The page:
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Free Content First nationwide survey of the health of schoolchildren in Chad

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Survey data are presented from a nationwide survey of the health of schoolchildren in Chad. The country was stratified into distinct ecological zones based on satellite sensor environmental data. Twenty schools were visited and 1024 children aged between 6 and 15 years were included in the study. The overall prevalence of stunting, underweight, anaemia and goitre was 18.7, 16.5, 25.1 and 23.3%, respectively. Schistosoma haematobium, Schistosoma mansoni and hookworm were the only helminth species found with prevalences of 13.2, 1 and 32.7%, respectively. A greater proportion of boys were stunted, underweight, anaemic and infected with S. haematobium and hookworm than girls. Older children were more stunted, underweight and infected with S. haematobium and hookworm than younger children, but less anaemic. The prevalence of infection showed marked geographical heterogeneity, with hookworm prevalence being highest in the Sudanian and tropical zone, and S. haematobium being most prevalent in the Sahelian zone and the Logone and Chari basins in the west of the country. These data show that there is a high prevalence of helminth infection in Chad, but that treatment for S. haematobium and hookworm should be targeted to different geographical areas.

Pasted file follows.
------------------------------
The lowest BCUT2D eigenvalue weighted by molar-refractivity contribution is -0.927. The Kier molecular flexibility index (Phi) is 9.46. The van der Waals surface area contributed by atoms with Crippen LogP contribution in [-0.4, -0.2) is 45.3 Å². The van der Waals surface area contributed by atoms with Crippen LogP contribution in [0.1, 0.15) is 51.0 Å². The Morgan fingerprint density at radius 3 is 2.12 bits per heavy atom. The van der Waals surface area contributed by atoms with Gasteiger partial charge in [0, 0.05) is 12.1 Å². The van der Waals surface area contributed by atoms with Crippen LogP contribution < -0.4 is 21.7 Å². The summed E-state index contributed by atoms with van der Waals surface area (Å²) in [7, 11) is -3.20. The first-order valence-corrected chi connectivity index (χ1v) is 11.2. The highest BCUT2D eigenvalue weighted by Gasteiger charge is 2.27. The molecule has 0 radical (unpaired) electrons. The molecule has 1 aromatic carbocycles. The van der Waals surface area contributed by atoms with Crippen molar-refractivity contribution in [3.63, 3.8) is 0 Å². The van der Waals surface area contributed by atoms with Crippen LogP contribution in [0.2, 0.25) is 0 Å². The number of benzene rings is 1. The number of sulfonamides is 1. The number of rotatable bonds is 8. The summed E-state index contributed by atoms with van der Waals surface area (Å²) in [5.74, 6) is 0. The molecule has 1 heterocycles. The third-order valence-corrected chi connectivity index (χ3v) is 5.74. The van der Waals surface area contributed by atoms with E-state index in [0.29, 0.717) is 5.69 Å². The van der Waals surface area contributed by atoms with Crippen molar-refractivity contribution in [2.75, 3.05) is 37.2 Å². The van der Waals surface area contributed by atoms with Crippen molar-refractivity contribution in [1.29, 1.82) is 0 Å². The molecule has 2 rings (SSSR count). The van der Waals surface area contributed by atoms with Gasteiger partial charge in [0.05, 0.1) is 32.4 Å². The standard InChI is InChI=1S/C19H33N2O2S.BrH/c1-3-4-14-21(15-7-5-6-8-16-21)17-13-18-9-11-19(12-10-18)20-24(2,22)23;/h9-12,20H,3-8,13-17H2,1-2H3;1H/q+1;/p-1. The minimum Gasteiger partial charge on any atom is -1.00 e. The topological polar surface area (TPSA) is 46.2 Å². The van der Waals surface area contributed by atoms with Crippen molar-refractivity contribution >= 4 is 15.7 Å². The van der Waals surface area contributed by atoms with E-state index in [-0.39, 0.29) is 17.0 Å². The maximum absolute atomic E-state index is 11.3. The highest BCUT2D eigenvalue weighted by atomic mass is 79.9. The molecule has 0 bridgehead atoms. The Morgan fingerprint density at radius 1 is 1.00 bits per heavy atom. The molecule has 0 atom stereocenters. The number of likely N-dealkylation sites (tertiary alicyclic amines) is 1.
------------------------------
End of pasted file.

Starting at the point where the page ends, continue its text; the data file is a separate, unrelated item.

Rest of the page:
Keywords: Chad; anaemia; goitre; hookworm; schistosomiasis; schoolchildren; stunting; underweight

Document Type: Research Article


Affiliations: 1: Department of Infectious Disease Epidemiology, Imperial College School of Medicine, London, UK, 2: Hôpital Général de Référence, N'Djamena, Chad, 3: School Health Commission, Ministère de la Santé, N'Djamena, Chad, 4: School Health Commission, Ministère de l'Education, N'Djamena, Chad, 5: International School Health Initiative, Human Development Division, The World Bank, Washington DC, USA

Publication date: July 1, 2002


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